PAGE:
Anthropomorphism Revisited: What is it Like to be a Pet?
There’s a great piece by James Vlahos on the growth of psychiatric medicines for pets here. The piece focuses on how pet owners’ empathy leads them to anthropomorphize their dogs and cats. Having worried about undue anthropomorphism earlier, I found the piece’s sensitive analysis of the many possible sources of bad pet behavior very helpful. And these two insights are particularly sobering reminders of humans’ demands on the environment, and vice versa:
Modern owners are increasingly trying to “sterilize” pet ownership, [Dr. Ian Dunbar says], trying to pharmacologically control dogs so that they don’t act like dogs. “What people want is a pet that is on par with a TiVo, that its activity, play and affection are on demand,” he says “Then, when they’re done, they want to turn it off.” . . .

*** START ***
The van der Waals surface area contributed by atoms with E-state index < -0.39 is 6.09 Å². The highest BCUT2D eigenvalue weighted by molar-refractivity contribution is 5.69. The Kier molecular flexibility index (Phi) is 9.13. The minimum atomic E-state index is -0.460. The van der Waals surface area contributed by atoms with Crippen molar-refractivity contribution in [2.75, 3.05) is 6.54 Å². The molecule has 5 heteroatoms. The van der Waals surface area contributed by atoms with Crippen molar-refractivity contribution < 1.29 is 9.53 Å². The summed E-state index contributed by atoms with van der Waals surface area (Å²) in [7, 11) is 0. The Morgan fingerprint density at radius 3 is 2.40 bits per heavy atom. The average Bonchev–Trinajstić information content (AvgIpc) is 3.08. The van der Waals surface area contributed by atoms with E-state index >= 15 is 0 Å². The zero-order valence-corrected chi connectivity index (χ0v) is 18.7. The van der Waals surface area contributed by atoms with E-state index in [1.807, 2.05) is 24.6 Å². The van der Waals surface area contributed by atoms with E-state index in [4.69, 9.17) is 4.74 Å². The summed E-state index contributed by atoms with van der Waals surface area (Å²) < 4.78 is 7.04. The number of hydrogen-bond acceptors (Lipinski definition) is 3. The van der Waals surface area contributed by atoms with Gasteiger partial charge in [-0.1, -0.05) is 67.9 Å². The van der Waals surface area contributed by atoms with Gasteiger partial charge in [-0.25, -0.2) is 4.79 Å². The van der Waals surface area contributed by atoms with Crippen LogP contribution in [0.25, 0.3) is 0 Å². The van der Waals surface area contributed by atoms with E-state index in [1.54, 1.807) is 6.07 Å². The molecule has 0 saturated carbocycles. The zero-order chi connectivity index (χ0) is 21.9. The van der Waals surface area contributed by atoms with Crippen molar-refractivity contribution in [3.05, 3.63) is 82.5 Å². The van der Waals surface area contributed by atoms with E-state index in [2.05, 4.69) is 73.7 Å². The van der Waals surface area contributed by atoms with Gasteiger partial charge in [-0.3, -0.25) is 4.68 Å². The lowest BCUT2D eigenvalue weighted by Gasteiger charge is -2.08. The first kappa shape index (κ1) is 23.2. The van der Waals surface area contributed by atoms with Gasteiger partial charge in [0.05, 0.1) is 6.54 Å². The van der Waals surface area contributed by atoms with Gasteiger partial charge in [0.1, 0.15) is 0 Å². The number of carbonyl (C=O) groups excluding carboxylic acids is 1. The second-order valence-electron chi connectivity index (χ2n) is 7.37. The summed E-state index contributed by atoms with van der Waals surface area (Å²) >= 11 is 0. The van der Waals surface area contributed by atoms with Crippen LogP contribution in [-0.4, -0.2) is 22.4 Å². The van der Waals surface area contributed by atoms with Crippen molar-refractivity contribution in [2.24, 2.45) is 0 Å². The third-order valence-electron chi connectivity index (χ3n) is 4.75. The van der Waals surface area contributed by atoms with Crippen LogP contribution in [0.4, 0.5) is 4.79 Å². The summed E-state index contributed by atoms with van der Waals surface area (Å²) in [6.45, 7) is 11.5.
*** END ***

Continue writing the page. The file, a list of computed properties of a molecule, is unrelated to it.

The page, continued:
But [Stephen] Dodman . . . [claims] that the causes of mood disorders and obsessions in humans and our pets aren’t so different — faulty genetics, dreary environments. Whether cubicle- or cage-bound, we get too little exercise; we don’t hunt, run or play enough to produce naturally mood-elevating neurochemicals. Strangely enough, I had already heard this theory — from a pharmaceutical company executive who, for obvious business reasons, didn’t want to be named. “All of the behavioral issues that we have created in ourselves, we are now creating in our pets because they live in the same unhealthy environments that we do,” he said. “That’s why there is a market for these drugs.”